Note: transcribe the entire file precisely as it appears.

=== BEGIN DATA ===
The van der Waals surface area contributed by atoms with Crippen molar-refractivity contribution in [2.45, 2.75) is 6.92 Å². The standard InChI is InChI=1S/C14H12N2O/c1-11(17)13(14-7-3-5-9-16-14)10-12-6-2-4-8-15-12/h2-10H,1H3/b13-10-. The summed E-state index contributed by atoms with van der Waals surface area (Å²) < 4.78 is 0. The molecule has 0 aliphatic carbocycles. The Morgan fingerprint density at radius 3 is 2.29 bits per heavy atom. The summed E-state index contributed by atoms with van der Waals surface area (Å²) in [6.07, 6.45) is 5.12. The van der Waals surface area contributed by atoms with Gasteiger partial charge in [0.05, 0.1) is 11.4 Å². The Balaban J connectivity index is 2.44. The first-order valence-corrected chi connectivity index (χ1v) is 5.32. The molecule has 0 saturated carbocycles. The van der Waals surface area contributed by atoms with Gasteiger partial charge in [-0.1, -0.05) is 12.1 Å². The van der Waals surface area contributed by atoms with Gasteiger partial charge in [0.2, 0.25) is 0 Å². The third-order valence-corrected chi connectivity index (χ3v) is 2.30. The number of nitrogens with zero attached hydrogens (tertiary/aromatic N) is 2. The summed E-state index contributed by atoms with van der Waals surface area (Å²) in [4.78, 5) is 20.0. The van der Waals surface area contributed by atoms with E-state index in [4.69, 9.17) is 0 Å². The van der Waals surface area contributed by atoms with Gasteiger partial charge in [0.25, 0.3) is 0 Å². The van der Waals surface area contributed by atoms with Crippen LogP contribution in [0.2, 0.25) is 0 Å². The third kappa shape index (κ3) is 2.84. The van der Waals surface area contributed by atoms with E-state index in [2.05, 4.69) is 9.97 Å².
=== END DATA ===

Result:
The van der Waals surface area contributed by atoms with Crippen molar-refractivity contribution in [2.45, 2.75) is 6.92 Å². The standard InChI is InChI=1S/C14H12N2O/c1-11(17)13(14-7-3-5-9-16-14)10-12-6-2-4-8-15-12/h2-10H,1H3/b13-10-. The summed E-state index contributed by atoms with van der Waals surface area (Å²) < 4.78 is 0. The molecule has 0 aliphatic carbocycles. The Morgan fingerprint density at radius 3 is 2.29 bits per heavy atom. The summed E-state index contributed by atoms with van der Waals surface area (Å²) in [6.07, 6.45) is 5.12. The van der Waals surface area contributed by atoms with Gasteiger partial charge in [0.05, 0.1) is 11.4 Å². The Balaban J connectivity index is 2.44. The first-order valence-corrected chi connectivity index (χ1v) is 5.32. The molecule has 0 saturated carbocycles. The van der Waals surface area contributed by atoms with Gasteiger partial charge in [-0.1, -0.05) is 12.1 Å². The van der Waals surface area contributed by atoms with Gasteiger partial charge in [0.2, 0.25) is 0 Å². The third-order valence-corrected chi connectivity index (χ3v) is 2.30. The number of nitrogens with zero attached hydrogens (tertiary/aromatic N) is 2. The summed E-state index contributed by atoms with van der Waals surface area (Å²) in [4.78, 5) is 20.0. The van der Waals surface area contributed by atoms with E-state index in [4.69, 9.17) is 0 Å². The van der Waals surface area contributed by atoms with Gasteiger partial charge in [0.25, 0.3) is 0 Å². The van der Waals surface area contributed by atoms with Crippen LogP contribution in [0.2, 0.25) is 0 Å². The third kappa shape index (κ3) is 2.84. The van der Waals surface area contributed by atoms with E-state index in [2.05, 4.69) is 9.97 Å².